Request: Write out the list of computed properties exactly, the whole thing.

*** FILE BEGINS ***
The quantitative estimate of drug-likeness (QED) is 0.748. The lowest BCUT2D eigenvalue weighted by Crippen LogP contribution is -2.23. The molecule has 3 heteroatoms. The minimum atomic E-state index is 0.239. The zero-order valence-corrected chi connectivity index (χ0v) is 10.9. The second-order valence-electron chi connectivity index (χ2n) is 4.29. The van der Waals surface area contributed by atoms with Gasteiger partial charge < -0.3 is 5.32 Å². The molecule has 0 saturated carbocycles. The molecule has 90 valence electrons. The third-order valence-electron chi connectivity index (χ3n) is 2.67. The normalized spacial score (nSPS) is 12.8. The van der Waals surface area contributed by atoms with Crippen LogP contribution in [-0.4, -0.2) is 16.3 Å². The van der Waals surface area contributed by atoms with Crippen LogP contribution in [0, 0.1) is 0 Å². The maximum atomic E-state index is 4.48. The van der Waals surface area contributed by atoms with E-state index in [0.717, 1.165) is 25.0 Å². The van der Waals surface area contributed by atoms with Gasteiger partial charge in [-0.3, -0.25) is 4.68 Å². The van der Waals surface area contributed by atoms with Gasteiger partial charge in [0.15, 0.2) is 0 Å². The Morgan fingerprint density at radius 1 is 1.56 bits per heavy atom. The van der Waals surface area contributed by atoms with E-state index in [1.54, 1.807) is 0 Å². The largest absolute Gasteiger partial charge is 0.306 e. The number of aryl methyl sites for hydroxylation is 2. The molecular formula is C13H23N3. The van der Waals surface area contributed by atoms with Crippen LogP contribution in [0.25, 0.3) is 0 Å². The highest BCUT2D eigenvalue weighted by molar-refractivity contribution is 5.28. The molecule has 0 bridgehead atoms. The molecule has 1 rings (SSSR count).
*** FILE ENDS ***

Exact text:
The quantitative estimate of drug-likeness (QED) is 0.748. The lowest BCUT2D eigenvalue weighted by Crippen LogP contribution is -2.23. The molecule has 3 heteroatoms. The minimum atomic E-state index is 0.239. The zero-order valence-corrected chi connectivity index (χ0v) is 10.9. The second-order valence-electron chi connectivity index (χ2n) is 4.29. The van der Waals surface area contributed by atoms with Gasteiger partial charge < -0.3 is 5.32 Å². The molecule has 0 saturated carbocycles. The molecule has 90 valence electrons. The third-order valence-electron chi connectivity index (χ3n) is 2.67. The normalized spacial score (nSPS) is 12.8. The van der Waals surface area contributed by atoms with Crippen LogP contribution in [-0.4, -0.2) is 16.3 Å². The van der Waals surface area contributed by atoms with Crippen LogP contribution in [0, 0.1) is 0 Å². The maximum atomic E-state index is 4.48. The van der Waals surface area contributed by atoms with E-state index in [0.717, 1.165) is 25.0 Å². The van der Waals surface area contributed by atoms with Gasteiger partial charge in [-0.3, -0.25) is 4.68 Å². The van der Waals surface area contributed by atoms with Gasteiger partial charge in [0.15, 0.2) is 0 Å². The Morgan fingerprint density at radius 1 is 1.56 bits per heavy atom. The van der Waals surface area contributed by atoms with E-state index in [1.54, 1.807) is 0 Å². The largest absolute Gasteiger partial charge is 0.306 e. The number of aryl methyl sites for hydroxylation is 2. The molecular formula is C13H23N3. The van der Waals surface area contributed by atoms with Crippen LogP contribution in [0.25, 0.3) is 0 Å². The highest BCUT2D eigenvalue weighted by molar-refractivity contribution is 5.28. The molecule has 0 bridgehead atoms. The molecule has 1 rings (SSSR count).